Students of İstanbul’s prestigious Boğaziçi University have written an open letter to Turkish President Recep Tayyip Erdoğan, listing their demands and promising that their protests would continue as long as Melih Bulu, a pro-government rector appointed to the university over a month ago, remains in the position.
Boğaziçi Dayanışma, an independent student platform at the university, posted the letter on Twitter early on Saturday after Erdoğan targeted the protestors on Friday, saying that they would go as far as calling on him to resign “if they had the courage to do so.”
Following Erdoğan’s remarks, a hashtag calling on the president to resign became a trending topic on Twitter.
“Is calling on a president to resign a constitutional right? Yes. Since when is exercising a constitutional right a matter of courage? Don’t mistake us for those who unconditionally obey you. You’re not a monarch and we are not your subjects,” the students emphasized in the letter, addressing Erdoğan.
They added: “We have had no [legislative] immunity while you have been raging at everyone and everything from under a shield of immunity for 19 years. … It’s not very courageous [of you] to try support [Bulu] with new faculties and additional staff since you don’t have the power to keep within the university the rector you appointed. That’s why we don’t take your words about courage seriously.”
As for the call for Erdoğan to resign, the students said they wouldn’t do such a thing because of Bulu’s appointment as rector, since they knew that “it’s not the biggest problem in Turkey.”
“If you were to resign, you should have done it when [Turkish-Armenian journalist] Hrant Dink was murdered [in 2007], when 301 miners were killed [in a fire inside a coal mine] in Soma [in 2014], when 34 Kurdish civilians were killed in Roboski [in 2011], after the Çorlu train crash [claimed 25 lives in 2018], or when you witnessed the struggle of thousands of unemployed or dismissed citizens to earn a living,” they said.
Since a failed coup that claimed the lives of over 250 citizens in 2016, more than 150,000 civil servants in Turkey have been dismissed from state jobs over alleged terror links by emergency decree-laws, which are subject to neither judicial nor parliamentary scrutiny, under the pretext of an anti-coup fight.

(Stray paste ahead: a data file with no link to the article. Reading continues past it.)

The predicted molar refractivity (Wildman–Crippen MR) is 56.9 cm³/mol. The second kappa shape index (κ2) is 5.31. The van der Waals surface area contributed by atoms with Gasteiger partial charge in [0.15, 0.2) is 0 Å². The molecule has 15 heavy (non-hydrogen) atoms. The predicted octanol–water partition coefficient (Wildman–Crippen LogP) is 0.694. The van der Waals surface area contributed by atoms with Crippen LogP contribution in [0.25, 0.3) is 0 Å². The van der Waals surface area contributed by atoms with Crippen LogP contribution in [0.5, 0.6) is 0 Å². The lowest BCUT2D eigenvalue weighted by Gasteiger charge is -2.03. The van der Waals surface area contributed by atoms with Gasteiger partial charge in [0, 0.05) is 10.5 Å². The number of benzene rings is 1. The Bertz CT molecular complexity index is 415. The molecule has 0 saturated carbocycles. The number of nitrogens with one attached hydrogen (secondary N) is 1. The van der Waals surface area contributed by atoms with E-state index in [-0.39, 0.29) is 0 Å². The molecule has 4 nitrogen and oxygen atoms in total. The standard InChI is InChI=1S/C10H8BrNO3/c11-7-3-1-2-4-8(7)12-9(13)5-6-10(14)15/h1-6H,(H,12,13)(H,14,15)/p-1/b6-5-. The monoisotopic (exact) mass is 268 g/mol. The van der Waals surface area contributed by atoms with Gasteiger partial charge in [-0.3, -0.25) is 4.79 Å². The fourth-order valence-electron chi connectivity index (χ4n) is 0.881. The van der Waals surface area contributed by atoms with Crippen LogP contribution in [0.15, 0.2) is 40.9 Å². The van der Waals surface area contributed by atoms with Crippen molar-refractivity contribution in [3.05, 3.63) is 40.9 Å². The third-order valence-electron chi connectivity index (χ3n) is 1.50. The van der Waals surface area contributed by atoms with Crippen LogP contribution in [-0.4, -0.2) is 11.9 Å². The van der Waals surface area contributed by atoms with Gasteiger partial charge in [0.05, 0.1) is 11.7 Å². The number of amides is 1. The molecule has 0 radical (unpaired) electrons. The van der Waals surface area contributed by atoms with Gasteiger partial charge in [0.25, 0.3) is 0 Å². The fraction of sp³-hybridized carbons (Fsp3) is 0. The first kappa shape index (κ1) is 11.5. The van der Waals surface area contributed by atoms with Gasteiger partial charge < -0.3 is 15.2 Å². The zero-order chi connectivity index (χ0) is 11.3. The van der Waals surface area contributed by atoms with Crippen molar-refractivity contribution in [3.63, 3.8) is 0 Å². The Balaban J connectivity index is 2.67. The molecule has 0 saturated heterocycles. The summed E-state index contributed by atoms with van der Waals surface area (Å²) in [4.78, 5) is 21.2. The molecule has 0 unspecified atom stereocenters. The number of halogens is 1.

Stating that Bulu’s appointment was “legal” but not right, Boğaziçi students listed their demands in the letter, which included releasing those detained or arrested during the protests, ending campaigns aimed at discrediting the LGBT community and other minorities, the resignation of Bulu and holding democratic elections at Turkish universities to choose rectors.
The students said they expected dozens of criminal complaints to be filed against them on charges of “praising an offender” and “insulting the president” for writing the open letter. “But we also know that we will never stop expressing the truth,” they continued.
The Boğaziçi students promised they would continue protesting until Bulu resigned and ended the letter hoping that Erdoğan would understand that he can’t silence the oppressed in the country by “shouting at, threatening and targeting” them during his speeches.
Since early January, students and alumni, as well as politicians and activists, have protested the appointment of Bulu, a long-time member of Erdoğan’s ruling Justice and Development Party (AKP), as rector of the university, arguing that it undercut academic freedoms and democracy.
Hundreds of protestors have been detained across Turkey for participating in the youth-driven demonstrations that have echoes of protests in 2013, known as the Gezi Park protests, which erupted against plans to demolish a park in İstanbul’s Taksim neighborhood before spreading nationally and presenting a direct challenge to Erdoğan’s rule.